steward health care system


Mapping The Ever-Shifting Mass. Hospital Landscape

Thanks to health policy guru John McDonough for highlighting the Blue Cross Blue Shield of Massachusetts’ new Health Care Delivery System Map which offers a snapshot of the state’s medical industrial complex as it becomes increasingly concentrated. There’s great data here, and it’s fairly easy to sort, from hospital revenue, ownership and geography to the latest info on mergers, acquisitions and new partnerships.

This online, interactive site won’t tell you where to get the best colonoscopy or most specialized cancer care, for instance, but it does offer insight into the scope and breadth of the marketplace. It essentially provides a baseline view of the state-of-the-industry for all the Mass. hospitals and hospital systems, medical groups, doctor networks and community health centers.

(Blue Cross Blue Shield Foundation of Massachusetts)

(Blue Cross Blue Shield Foundation of Massachusetts)

As McDonough writes:

For example, if you want to begin to understand why Partners Healthcare is so dominant in the state’s healthcare market, don’t go to this page, Hospital Systems by Size, on which Partners is #2 after Steward Health Care System. Go this this page: Physician Networks and Major Medical Groups, where the size of Partners’ physician network (called Partners Community Healthcare Inc., PCHI, or “peachy”) is larger than #2 (Steward) or #3 (Atrius), combined.

Or look at hospitals by Net Patient Service Revenue, and see that Partners total NPSR in 2010 ($4.2 billion) was the same as #s 2 (UMass Memorial), 3 (Steward), and 4 (Beth Israel Deaconess) combined.

Don’t forget this helpful page of Recent Changes in the Massachusetts health care market.

Readers, please roam around the site and let us know what’s interesting or useful to you.

Dorchester Reporter On Strategic Plan For Carney Hospital

The Dorchester Reporter gets its hands on documents detailing the strategic plan for Steward Health Care System’s Carney Hospital, following the abrupt departure of its president Bill Walczak under murky circumstances after only 14 months at the helm. (Steward intitially said Walczak resigned; Walczak told The Globe he didn’t resign.)

The Reporter notes that on Monday Carney’s new president and CEO Andrew Davis, a former health care executive in North Carolina, “was introduced to the Dorchester Avenue hospital’s board at a private meeting.” The story continues:

Before he left, Walczak was mapping out the immediate future of the hospital. A document obtained by the Reporter that was billed as the strategic plan for 2012 to 2015 stated, “The Carney Hospital is at a critical juncture at which it must now reestablish itself as a premier health care institution in Dorchester, or continue to slide toward obsolescence.” Continue reading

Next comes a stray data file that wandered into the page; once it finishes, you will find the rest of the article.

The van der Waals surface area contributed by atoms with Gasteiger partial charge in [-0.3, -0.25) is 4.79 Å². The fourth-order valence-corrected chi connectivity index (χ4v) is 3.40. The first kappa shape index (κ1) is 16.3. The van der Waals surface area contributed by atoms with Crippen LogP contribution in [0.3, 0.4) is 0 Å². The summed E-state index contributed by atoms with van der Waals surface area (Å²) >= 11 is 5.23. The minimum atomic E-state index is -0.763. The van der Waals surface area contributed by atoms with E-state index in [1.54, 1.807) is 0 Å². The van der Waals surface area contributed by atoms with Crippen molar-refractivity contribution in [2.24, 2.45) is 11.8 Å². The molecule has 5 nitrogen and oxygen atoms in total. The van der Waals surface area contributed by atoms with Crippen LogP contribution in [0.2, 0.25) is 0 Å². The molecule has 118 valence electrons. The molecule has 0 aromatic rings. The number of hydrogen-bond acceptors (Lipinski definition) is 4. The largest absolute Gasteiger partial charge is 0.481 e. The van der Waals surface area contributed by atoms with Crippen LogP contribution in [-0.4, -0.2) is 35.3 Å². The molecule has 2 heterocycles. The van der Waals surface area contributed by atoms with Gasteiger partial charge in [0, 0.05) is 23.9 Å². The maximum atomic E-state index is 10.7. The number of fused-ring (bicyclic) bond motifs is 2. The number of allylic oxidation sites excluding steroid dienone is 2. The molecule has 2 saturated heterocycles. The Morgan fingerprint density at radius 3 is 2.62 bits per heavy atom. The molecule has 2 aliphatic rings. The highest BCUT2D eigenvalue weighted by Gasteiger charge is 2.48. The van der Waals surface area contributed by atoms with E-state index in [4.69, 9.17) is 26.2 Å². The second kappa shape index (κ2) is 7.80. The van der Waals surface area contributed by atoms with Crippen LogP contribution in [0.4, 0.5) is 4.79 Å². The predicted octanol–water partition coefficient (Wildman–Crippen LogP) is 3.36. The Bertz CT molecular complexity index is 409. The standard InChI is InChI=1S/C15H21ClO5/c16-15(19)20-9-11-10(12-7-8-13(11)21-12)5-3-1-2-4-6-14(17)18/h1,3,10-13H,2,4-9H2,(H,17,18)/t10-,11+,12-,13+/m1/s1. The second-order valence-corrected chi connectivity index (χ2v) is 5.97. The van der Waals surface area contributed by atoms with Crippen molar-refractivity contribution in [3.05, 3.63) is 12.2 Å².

The Massachusetts Hospital Landscape: Fast, Furious Consolidation

By Fran Cronin
CommonHealth Intern

Harvard health policy professor Robert Blendon recently spoke about looming changes in the hospital landscape here.

“There is a chance that you could arrive [in Massachusetts] 10 years from now and there are [only] three organizations to negotiate with,” Blendon told Kaiser Health News. “And every physician and hospital is affiliated with one of the three. There are mergers, consolidations, groups merging with larger groups, so when negotiations come, there are going to be very large players, even larger than the systems that most people envision.”

There is, Blendon added, “this very visible sign of concentration among providers, which they argue will lead to less expensive care, but economists argue will lead to monopoly.”

Those signs of concentration are coming almost weekly: Hospitals bought, hospitals merged, hospitals declaring bankruptcy. So this seems like a good moment to step back and review all the recent action in a single roundup. If we’ve missed anything, please let us know.

The Massachusetts Hospital Association has been tracking industry activity since the 1980‘s. The list below includes MHA reporting and other sources, and it demonstrates that the rate of hospital realignment in Massachusetts is speeding up.

The Latest Action

July 2011: Lahey Clinic of Burlington announced it will merge with Northeast Health System and form the Lahey Health System

July 2011: Saints Medical Center of Lowell announced it will be bought by Steward Health Care System, LLC

July 2011: Quincy Medical Center filed for Chapter 11 bankruptcy and announced it will be acquired by Steward Health Care System, LLC

June 2011: Northern Berkshire Healthcare filed for Chapter 11 bankruptcy protection

May 2011: Morton Hospital of Taunton announced it will be bought by Steward Health Care System, LLC Continue reading

Steward To Launch ‘Believe’ Ad Campaign During Superbowl

A boxer to be featured in Superbowl ads by Steward Health Care System

WBUR’s Martha Bebinger reports:

“Believe” — that’s the theme for an ad campaign that Steward Health Care System is set to launch during Superbowl Sunday as it tries to re-brand Caritas Health Care.

The ads will feature patients talking about what’s important in health care, and about finding it at one of the six Caritas — now Steward — hospitals. To thrive, the former Catholic hospital chain, now a for-profit network, will have to persuade patients to use community hospitals instead of heading to Boston for care.

Brian Carty, Steward’s Chief Marketing Officer, would not say how much Steward is spending on this campaign. He estimates the ads will reach residents in the hospitals’ coverage areas six or seven times this month.